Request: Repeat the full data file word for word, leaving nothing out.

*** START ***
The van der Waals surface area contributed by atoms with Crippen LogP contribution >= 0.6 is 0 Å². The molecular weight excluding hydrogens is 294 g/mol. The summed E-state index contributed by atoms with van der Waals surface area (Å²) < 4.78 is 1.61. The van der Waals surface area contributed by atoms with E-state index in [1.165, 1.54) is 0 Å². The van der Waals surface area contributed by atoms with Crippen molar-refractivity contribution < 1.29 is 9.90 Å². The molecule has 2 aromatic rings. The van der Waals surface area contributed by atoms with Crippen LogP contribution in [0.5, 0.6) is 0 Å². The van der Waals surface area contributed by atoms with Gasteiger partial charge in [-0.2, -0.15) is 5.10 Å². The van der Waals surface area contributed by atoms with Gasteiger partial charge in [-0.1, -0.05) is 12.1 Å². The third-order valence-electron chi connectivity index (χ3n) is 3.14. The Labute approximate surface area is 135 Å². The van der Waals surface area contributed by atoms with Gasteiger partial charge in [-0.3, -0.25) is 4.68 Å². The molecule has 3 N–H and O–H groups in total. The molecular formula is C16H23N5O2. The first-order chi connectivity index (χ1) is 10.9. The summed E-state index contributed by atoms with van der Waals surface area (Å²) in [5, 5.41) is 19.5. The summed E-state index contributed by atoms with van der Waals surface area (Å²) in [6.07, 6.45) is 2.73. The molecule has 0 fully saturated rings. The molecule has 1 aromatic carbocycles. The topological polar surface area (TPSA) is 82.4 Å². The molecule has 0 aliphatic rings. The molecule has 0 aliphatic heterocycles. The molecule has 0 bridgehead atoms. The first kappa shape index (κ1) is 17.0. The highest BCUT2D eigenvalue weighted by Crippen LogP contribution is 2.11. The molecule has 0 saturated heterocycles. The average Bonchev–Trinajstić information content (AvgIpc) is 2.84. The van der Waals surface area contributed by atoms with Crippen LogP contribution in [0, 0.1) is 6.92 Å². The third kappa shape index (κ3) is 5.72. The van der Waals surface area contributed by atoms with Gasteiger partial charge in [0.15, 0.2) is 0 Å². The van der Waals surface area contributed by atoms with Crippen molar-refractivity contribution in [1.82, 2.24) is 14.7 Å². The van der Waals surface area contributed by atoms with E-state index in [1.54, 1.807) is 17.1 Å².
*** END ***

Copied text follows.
The van der Waals surface area contributed by atoms with Crippen LogP contribution >= 0.6 is 0 Å². The molecular weight excluding hydrogens is 294 g/mol. The summed E-state index contributed by atoms with van der Waals surface area (Å²) < 4.78 is 1.61. The van der Waals surface area contributed by atoms with E-state index in [1.165, 1.54) is 0 Å². The van der Waals surface area contributed by atoms with Crippen molar-refractivity contribution < 1.29 is 9.90 Å². The molecule has 2 aromatic rings. The van der Waals surface area contributed by atoms with Crippen LogP contribution in [0.5, 0.6) is 0 Å². The van der Waals surface area contributed by atoms with Gasteiger partial charge in [-0.2, -0.15) is 5.10 Å². The van der Waals surface area contributed by atoms with Gasteiger partial charge in [-0.1, -0.05) is 12.1 Å². The third-order valence-electron chi connectivity index (χ3n) is 3.14. The Labute approximate surface area is 135 Å². The van der Waals surface area contributed by atoms with Gasteiger partial charge in [-0.3, -0.25) is 4.68 Å². The molecule has 3 N–H and O–H groups in total. The molecular formula is C16H23N5O2. The first-order chi connectivity index (χ1) is 10.9. The summed E-state index contributed by atoms with van der Waals surface area (Å²) in [5, 5.41) is 19.5. The summed E-state index contributed by atoms with van der Waals surface area (Å²) in [6.07, 6.45) is 2.73. The molecule has 0 fully saturated rings. The molecule has 1 aromatic carbocycles. The topological polar surface area (TPSA) is 82.4 Å². The molecule has 0 aliphatic rings. The molecule has 0 aliphatic heterocycles. The molecule has 0 bridgehead atoms. The first kappa shape index (κ1) is 17.0. The highest BCUT2D eigenvalue weighted by Crippen LogP contribution is 2.11. The molecule has 0 saturated heterocycles. The average Bonchev–Trinajstić information content (AvgIpc) is 2.84. The van der Waals surface area contributed by atoms with Crippen LogP contribution in [0, 0.1) is 6.92 Å². The third kappa shape index (κ3) is 5.72. The van der Waals surface area contributed by atoms with Gasteiger partial charge in [0.15, 0.2) is 0 Å². The van der Waals surface area contributed by atoms with Crippen molar-refractivity contribution in [1.82, 2.24) is 14.7 Å². The van der Waals surface area contributed by atoms with E-state index in [1.54, 1.807) is 17.1 Å².